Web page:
Hamline University has been eviscerated for pandering to students' whims and tossing out seasoned professionals by firing a professor for showing an image of the Prophet Muhammad in an online art history class.
Professor Erika Lopez Prater was fired by the university in Minnesota and had her class dubbed 'Islamophobic' in an astonishing rebuke after several students complained.
On October 6, Prater was teaching an online class about Islamic art that was part of a wider curriculum on world art. She chose a 14th-century depiction of the angel Gabriel delivering the Prophet's first revelation.
Conscious that in some branches of Islam it is blasphemous to look at any image of the Prophet, Professor Prater gave students two minutes to look away from the screen or log out before she projected the image onto her presentation.
Aram Wedatalla, a student who is also the president of the university's Muslim association, chose to remain online in the class. She then complained to school officials that the image 'blindsided' her and made her feel marginalized.
Despite being told by department head Allison Baker that she had done 'everything right', Prater was fired after more students - including some who were not in the class - complained.
The students viewed it as a victory.
'Hamline teaches us it doesn't matter the intent, the impact is what matters,' student DeAngela Huddleston told the school newspaper The Oracle.
But there is growing outrage among other professors and supporters of Prater who say she was unfairly punished to appease students' whims.
Among them is Amna Khalid, Associate Professor of History at Carleton College.
In an essay for The Chronicle of Higher Education, Khalid - who is Muslim - argued that Hamline betrayed students by bending to allow only one view to exist - that of the complaining student.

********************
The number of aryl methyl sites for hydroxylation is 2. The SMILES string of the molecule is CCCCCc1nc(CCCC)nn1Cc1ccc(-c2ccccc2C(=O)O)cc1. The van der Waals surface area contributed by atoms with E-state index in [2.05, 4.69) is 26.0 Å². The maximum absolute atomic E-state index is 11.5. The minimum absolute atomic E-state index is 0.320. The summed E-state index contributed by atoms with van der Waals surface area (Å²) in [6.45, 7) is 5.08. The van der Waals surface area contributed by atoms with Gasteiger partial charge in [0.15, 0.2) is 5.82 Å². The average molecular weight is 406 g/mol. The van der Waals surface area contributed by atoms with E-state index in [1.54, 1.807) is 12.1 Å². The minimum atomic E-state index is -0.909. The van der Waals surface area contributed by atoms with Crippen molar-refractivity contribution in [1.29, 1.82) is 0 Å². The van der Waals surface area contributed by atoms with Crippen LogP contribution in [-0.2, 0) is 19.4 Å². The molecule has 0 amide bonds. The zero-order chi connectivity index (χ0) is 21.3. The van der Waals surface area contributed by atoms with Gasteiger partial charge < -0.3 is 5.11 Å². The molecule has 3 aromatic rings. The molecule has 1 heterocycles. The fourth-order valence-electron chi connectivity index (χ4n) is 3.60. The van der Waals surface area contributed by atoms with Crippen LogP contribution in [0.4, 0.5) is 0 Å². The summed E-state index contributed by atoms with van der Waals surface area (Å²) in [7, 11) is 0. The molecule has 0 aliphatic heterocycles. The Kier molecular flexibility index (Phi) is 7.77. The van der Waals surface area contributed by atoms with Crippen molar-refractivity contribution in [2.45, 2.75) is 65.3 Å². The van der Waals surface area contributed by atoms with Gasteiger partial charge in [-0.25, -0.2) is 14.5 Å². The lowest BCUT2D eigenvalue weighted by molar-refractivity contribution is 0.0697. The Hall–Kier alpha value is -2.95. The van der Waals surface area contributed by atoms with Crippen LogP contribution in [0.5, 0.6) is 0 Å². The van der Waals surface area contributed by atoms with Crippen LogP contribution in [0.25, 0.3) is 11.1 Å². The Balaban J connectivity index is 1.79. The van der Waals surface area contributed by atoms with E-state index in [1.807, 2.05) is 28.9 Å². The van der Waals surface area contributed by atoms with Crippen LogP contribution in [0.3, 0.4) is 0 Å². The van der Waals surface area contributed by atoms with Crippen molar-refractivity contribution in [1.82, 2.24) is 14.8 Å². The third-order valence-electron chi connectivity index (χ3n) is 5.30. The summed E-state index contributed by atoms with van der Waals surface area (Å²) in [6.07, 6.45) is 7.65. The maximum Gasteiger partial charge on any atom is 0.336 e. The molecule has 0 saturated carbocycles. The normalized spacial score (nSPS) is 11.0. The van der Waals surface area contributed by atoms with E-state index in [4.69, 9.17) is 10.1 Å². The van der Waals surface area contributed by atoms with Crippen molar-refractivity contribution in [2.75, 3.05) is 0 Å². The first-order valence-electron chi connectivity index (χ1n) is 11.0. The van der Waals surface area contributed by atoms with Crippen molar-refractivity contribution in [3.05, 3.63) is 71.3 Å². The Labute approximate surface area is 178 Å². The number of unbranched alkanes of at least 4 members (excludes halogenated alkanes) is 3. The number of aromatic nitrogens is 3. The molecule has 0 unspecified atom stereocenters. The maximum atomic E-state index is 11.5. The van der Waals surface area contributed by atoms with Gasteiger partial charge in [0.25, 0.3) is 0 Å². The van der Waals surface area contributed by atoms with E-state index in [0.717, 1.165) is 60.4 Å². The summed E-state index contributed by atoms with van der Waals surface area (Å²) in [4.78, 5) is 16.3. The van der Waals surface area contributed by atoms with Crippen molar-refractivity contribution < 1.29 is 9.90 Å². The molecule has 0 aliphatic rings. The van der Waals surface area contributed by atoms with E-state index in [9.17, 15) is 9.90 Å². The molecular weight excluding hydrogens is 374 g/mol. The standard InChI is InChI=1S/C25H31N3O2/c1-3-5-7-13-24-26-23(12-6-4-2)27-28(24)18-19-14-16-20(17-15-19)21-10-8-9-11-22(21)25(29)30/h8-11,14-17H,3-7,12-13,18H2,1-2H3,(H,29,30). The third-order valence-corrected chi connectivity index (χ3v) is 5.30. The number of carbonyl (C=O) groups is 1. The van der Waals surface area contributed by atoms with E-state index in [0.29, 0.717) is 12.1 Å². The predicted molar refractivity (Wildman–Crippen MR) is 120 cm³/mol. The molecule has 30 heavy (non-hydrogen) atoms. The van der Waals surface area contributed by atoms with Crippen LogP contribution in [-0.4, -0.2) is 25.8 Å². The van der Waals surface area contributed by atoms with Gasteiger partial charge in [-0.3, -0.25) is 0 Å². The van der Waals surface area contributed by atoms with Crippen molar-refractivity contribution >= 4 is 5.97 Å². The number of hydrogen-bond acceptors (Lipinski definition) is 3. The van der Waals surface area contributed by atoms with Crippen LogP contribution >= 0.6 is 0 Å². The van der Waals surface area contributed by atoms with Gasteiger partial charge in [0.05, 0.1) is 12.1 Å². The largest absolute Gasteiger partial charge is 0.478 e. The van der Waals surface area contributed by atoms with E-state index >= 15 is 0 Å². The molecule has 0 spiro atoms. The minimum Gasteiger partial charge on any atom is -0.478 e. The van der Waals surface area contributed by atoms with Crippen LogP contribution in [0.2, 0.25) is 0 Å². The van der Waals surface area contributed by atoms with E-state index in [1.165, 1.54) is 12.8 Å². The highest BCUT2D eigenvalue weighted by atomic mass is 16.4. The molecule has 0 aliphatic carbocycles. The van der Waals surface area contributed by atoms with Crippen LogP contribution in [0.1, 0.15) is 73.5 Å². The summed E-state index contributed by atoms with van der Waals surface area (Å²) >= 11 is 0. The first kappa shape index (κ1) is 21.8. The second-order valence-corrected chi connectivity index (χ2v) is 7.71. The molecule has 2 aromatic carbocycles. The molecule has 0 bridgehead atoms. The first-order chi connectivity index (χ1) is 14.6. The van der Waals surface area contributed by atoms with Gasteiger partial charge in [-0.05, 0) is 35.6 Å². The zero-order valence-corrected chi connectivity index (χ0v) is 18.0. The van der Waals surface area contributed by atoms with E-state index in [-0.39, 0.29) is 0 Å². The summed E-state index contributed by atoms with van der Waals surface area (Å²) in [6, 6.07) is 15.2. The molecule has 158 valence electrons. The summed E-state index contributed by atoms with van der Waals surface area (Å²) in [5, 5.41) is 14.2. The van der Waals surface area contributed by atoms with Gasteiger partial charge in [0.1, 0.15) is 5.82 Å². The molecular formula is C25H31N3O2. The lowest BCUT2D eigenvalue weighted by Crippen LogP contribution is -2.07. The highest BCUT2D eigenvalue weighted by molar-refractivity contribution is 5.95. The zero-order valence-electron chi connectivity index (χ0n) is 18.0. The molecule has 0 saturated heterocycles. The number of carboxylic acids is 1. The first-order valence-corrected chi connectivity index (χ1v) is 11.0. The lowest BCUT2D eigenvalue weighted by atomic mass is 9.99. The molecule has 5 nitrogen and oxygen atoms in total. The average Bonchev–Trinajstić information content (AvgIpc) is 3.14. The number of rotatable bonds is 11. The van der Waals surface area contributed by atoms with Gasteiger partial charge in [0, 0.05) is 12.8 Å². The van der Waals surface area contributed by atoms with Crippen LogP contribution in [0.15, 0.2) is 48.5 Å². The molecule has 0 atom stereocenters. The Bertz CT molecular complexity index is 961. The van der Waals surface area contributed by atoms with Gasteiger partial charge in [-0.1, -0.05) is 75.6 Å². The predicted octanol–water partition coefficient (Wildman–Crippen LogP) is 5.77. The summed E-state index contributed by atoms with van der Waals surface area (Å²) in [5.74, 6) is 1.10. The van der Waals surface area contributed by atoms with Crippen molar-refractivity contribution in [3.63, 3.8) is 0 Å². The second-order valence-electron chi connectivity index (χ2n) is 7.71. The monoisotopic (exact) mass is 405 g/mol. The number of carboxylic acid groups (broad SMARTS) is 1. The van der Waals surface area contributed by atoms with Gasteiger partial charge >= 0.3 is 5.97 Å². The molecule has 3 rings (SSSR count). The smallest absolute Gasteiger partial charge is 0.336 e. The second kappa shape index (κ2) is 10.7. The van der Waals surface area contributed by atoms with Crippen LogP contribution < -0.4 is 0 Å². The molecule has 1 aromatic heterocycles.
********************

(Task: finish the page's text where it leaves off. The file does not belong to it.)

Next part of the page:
'This case offends me on many levels... As a professor, I am appalled by the senior administration's decision to dismiss the instructor and pander to the students who claim to have been "harmed."
'This kind of "inclusive excellence" permits DEI administrators to ride roughshod over faculty knowledge.
'But most of all, I am offended as a Muslim. In choosing to label this image of Muhammad as Islamophobic, in endorsing the view that figurative representations of the Prophet are prohibited in Islam, Hamline has privileged a most extreme and conservative Muslim point of view.
'The administrators have flattened the rich history and diversity of Islamic thought.
'Their insistence that figurative representations of Muhammad are "forbidden for Muslims to look upon" runs counter to historical and contemporary evidence,' she wrote.
There is also a Change.org petition in support of the fired professor which has gained 7,000 signatures.
The petition calls on the university to launch an independent investigation and says it fired Prater without giving her the right to 'due process'.
Prater has not commented on the scandal.
After the incident in October, the university's associate vice president for inclusive excellence, referred to the lesson as 'undeniably Islamophobic' in an interview with the student newspaper.
'It was decided it was best that this faculty member was no longer part of the Hamline community,' he said.
It remains unclear if Allison Baker, the department head who agreed with Prater and told her she'd done 'everything right', remains in her position.
Hamline University did not respond to inquiries regarding criticism of the decision when contacted by DailyMail.com.
Instead, a spokesman referred back to a December statement on the issue.
'Hamline University is composed of people with diverse views, expectations, and interactions. Our community, like many in higher education, is comprised of people with different lived experiences, including religious beliefs and traditions.
'We, as an institution, acknowledge the diversity among us and are committed to creating an environment of respect and care for each other.
'As has been reported, this past semester an adjunct instructor displayed images of the prophet Muhammad. Students do not relinquish their faith in the classroom.
'To look upon an image of the prophet Muhammad, for many Muslims, is against their faith.
'Questions about how best to discuss Islamic art have been raised by many academics and is certainly an issue worthy of debate and discussion.
'For those of us who have been entrusted with the responsibility of educating the next generation of leaders and engaged citizens, it was important that our Muslim students, as well as all other students, feel safe, supported, and respected both in and out of our classrooms,' a spokesman said.